The Future of Crypto Native Consumer Products
This is the first part in a series, find Part 2 on Messaging here, Part 3 on Utility, Part 4 on Digital Identities.
Every major technology shift has eventually brought forth a new wave of consumer tech companies. The emergence of the Internet led to messaging apps like AOL and Yahoo, marketplaces like Amazon and eBay, and entertainment services like Netflix and Pandora. The move to mobile led to the rise of Twitter, Uber, Facebook, and Snap*, among others.
We’re now on the cusp of a third major tectonic shift to blockchain-based apps and services (web3). The potential for blockchain is enormous because it solves many of the problems currently plaguing the Internet around identity, transparency, and trust.
Today’s crypto consumer companies are being driven by applications in art, music, and sports. Despite reaching pop culture status, there aren’t very many mass market breakout brands that have become household names, outside of perhaps Coinbase, OpenSea, Yuga Labs/BAYC, Metamask.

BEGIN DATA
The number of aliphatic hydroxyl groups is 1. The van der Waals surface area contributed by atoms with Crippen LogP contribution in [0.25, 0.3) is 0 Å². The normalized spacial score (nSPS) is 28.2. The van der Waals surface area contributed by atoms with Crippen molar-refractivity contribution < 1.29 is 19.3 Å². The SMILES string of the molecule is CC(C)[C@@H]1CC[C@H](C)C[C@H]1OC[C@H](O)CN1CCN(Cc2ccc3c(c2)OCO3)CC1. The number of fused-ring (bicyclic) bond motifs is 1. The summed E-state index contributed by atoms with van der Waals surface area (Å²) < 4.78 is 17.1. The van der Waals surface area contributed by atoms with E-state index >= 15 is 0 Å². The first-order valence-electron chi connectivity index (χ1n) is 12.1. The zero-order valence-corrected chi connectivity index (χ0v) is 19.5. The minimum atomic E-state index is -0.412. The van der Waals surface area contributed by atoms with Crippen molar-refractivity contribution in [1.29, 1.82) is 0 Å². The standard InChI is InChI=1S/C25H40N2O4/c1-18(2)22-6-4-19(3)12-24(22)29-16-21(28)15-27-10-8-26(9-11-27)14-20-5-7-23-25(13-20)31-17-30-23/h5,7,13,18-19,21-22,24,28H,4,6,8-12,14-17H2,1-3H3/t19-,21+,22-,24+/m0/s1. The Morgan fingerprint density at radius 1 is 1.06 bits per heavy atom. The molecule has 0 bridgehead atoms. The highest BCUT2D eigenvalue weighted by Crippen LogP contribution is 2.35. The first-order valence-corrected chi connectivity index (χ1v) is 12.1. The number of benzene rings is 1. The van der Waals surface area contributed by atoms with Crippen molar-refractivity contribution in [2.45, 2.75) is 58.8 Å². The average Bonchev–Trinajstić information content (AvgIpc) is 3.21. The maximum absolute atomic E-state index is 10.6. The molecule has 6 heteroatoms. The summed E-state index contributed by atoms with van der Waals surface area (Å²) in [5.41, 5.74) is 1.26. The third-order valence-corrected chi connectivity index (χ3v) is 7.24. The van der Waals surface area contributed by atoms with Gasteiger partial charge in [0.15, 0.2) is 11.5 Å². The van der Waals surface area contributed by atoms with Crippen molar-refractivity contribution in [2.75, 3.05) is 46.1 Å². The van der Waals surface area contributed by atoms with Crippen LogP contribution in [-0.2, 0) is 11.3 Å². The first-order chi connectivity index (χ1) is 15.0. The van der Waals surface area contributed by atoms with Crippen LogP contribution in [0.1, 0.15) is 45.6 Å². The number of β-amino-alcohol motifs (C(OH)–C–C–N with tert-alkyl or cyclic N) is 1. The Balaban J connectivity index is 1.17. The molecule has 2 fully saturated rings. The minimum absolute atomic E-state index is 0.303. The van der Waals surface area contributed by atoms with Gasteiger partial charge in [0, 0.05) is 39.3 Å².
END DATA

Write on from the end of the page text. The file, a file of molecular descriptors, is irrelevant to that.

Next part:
One of the reasons is that Blockchain apps are early in their appeal to mainstream audiences. In crypto, users are arguably motivated primarily by financial incentives and ownership. Successful consumer products, on the other hand, tap into a plethora of core drivers of human behavior: The need for meaning, for self expression and creativity, for connection and influence, a need to own, a need to belong, for safety & security, a need to influence and relate to others socially, a need for thrill & dopamine hits, a need to accomplish and build.
This is what makes consumer products so unique and difficult to build — you have a few fleeting seconds to capture a user’s attention, and after a successful hook, there’s the even harder problem of driving repeat usage and engagement.
Building an enduring crypto brand that taps into these needs presents a challenge and opportunity. Crypto-native companies will need to contend with how much the average consumer values decentralization and whether it creates a UX tradeoff. While crypto companies are still adopting some consumer product building principles (trust & safety, seamless UX, surprise & delight) — they have excelled at community building and strong communities which drive a sense of belonging.
There are a lot of candidates vying to meet this opportunity. I’ve outlined 9 areas where crypto-native products are already seeing mass adoption (wallets, NFT marketplaces) and several emergent areas that have the potential to achieve mainstream use soon (Look for more detailed discussions of some of these segments in future blog posts).
We are headed into a crypto correction and crises like these create opportunities for new consumer categories to emerge. I imagine one year from now, several categories below will look very different.